The new school year is also a good time to assess how your child is progressing academically and determine if any assistance is needed to reach educational goals. The Department of Defense offers free memberships to Tutor.com for all K-12 military students providing one-on-one online tutoring and homework assistance in math, science, social studies, languages, and test preparation. Check it out!

If you are located on or near a military base, make sure to take advantage of the many resources available through community service programs designed to help your child succeed in school. Have a child with special educational needs? School liaison officers are available to serve as disability advocates. Need help purchasing school supplies to start the school year? Check out Operation Homefront’s Back-to-School Brigade program which distributed more than 25,000 backpacks full of school supplies last year to children aboard military installations nationwide. Reach out to your family readiness/liaison officer or ombudsman for more information about these and other installation specific programs.

Making the transition from the lazy days of summer back to regular school routines can be stressful for both children and parents alike. Calm first day of school nerves by practicing the new routine a few days in advance. Routines are comforting for children, and knowing what to expect will make the first day run much more smoothly for everyone. Most importantly, don’t forget to smile for those first day of school pictures! It’s the beginning of a brand new year of learning and fun.

What are some tips you have for military kids who are starting a new school?

Posted by Barbara Eastom-Bates, NMFA Volunteer

5 Easy Ways to Volunteer with NMFA (And Why You Should Join In!)

When I first joined the National Military Family Association as a Volunteer, I didn’t think I would be able to contribute very much since I stay home full-time with my two toddlers. However, I was pleasantly surprised at how easy it has been to give back to the military community even with tiny humans in tow.

You may think you have to choose between staying at home with little ones and volunteering in the community, but the NMFA allows you to do both! There are even virtual volunteer opportunities, as well as community engagement events that can easily fit a busy parent’s schedule.


So, where do you start?

  1. Facebook Groups. This is a great way to start since you already have an online network of military spouses and parents. Engage in conversations, pose questions and look for trends to report.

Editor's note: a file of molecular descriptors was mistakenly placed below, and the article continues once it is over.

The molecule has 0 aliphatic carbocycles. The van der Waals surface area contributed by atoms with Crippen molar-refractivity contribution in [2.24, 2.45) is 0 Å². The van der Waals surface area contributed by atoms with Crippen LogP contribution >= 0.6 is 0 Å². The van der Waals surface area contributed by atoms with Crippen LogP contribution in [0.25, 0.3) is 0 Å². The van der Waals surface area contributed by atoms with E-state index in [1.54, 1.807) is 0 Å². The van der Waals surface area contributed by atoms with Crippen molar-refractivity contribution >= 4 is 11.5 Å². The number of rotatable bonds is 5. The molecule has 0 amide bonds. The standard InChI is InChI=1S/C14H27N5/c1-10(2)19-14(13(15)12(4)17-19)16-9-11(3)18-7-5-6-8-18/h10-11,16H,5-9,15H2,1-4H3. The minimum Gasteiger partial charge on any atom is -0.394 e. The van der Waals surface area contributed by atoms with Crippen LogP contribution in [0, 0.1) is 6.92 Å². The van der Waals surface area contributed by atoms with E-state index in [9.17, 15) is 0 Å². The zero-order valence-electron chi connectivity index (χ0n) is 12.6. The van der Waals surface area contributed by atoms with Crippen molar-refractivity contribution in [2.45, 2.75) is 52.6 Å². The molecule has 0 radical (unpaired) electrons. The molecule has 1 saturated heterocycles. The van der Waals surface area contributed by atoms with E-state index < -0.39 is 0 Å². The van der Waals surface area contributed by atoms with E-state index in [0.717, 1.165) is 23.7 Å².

2. Playgroups. Look for local playgroups in your area. Most likely, there are military family playgroups as well as civilian groups in your community.  Introduce yourself and bring some materials to hand out to the group, or start your own group!
  3. Military Housing. Housing is a great way to get the word out about NMFA. Welcome new neighbors with helpful resources and place brochures in the leasing office. If your housing community has a monthly newsletter, ask if you can include a piece on NMFA. Also, find out about any potential table events or expos that would have participation available. Even if you don’t live in housing, you can still contact the office manager or events coordinator at your local military housing office. They are always looking for new resources for their residents!
  4. Military Installations. Head to your local military installation and drop off some literature to other military organizations. A few suggestions would be: Fleet and Family Services, USO, and Youth and Teen Centers.
  5. Local Spots. Think about spots you already frequent with your kids: coffee shops, frozen yogurt shops, libraries, museums, parks, children’s events, etc. Keep a bag of supplies in your car and drop off materials during your weekly visits.

The National Military Family Association provides all the tools you need to succeed as a Volunteer. I love that I am able to stay easily connected to my Volunteer Manager, as well as the entire volunteer team through emails, phone calls, webinars, and Facebook. And the best part? I can achieve my volunteer goals while spending time with my kids!

Have you considered joining the NMFA Volunteer Corps? It’s the perfect time!

Posted by Amanda Schwenk, National Military Family Association Volunteer, San Diego, CA